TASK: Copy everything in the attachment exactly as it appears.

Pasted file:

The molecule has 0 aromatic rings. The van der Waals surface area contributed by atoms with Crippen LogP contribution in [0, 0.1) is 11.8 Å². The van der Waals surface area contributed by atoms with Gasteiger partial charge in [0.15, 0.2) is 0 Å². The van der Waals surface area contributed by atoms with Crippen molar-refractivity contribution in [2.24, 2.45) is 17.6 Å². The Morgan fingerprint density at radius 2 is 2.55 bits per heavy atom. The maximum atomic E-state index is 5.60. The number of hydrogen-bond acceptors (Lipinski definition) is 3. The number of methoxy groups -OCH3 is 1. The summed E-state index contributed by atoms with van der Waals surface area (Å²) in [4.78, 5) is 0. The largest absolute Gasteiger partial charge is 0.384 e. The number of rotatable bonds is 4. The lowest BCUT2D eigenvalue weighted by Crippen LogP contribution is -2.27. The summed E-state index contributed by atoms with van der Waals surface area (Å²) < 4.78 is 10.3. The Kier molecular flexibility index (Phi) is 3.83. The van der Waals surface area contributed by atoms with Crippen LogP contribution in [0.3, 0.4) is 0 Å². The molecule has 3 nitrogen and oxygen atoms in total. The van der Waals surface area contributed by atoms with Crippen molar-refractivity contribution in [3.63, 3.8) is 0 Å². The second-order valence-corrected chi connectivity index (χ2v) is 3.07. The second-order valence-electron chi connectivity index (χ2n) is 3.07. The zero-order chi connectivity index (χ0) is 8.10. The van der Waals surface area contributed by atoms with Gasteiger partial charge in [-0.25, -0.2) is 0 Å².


The molecule has 0 aromatic rings. The van der Waals surface area contributed by atoms with Crippen LogP contribution in [0, 0.1) is 11.8 Å². The van der Waals surface area contributed by atoms with Gasteiger partial charge in [0.15, 0.2) is 0 Å². The van der Waals surface area contributed by atoms with Crippen molar-refractivity contribution in [2.24, 2.45) is 17.6 Å². The Morgan fingerprint density at radius 2 is 2.55 bits per heavy atom. The maximum atomic E-state index is 5.60. The number of hydrogen-bond acceptors (Lipinski definition) is 3. The number of methoxy groups -OCH3 is 1. The summed E-state index contributed by atoms with van der Waals surface area (Å²) in [4.78, 5) is 0. The largest absolute Gasteiger partial charge is 0.384 e. The number of rotatable bonds is 4. The lowest BCUT2D eigenvalue weighted by Crippen LogP contribution is -2.27. The summed E-state index contributed by atoms with van der Waals surface area (Å²) < 4.78 is 10.3. The Kier molecular flexibility index (Phi) is 3.83. The van der Waals surface area contributed by atoms with Crippen LogP contribution in [0.3, 0.4) is 0 Å². The molecule has 3 nitrogen and oxygen atoms in total. The van der Waals surface area contributed by atoms with Crippen molar-refractivity contribution in [3.63, 3.8) is 0 Å². The second-order valence-corrected chi connectivity index (χ2v) is 3.07. The second-order valence-electron chi connectivity index (χ2n) is 3.07. The zero-order chi connectivity index (χ0) is 8.10. The van der Waals surface area contributed by atoms with Gasteiger partial charge in [-0.25, -0.2) is 0 Å².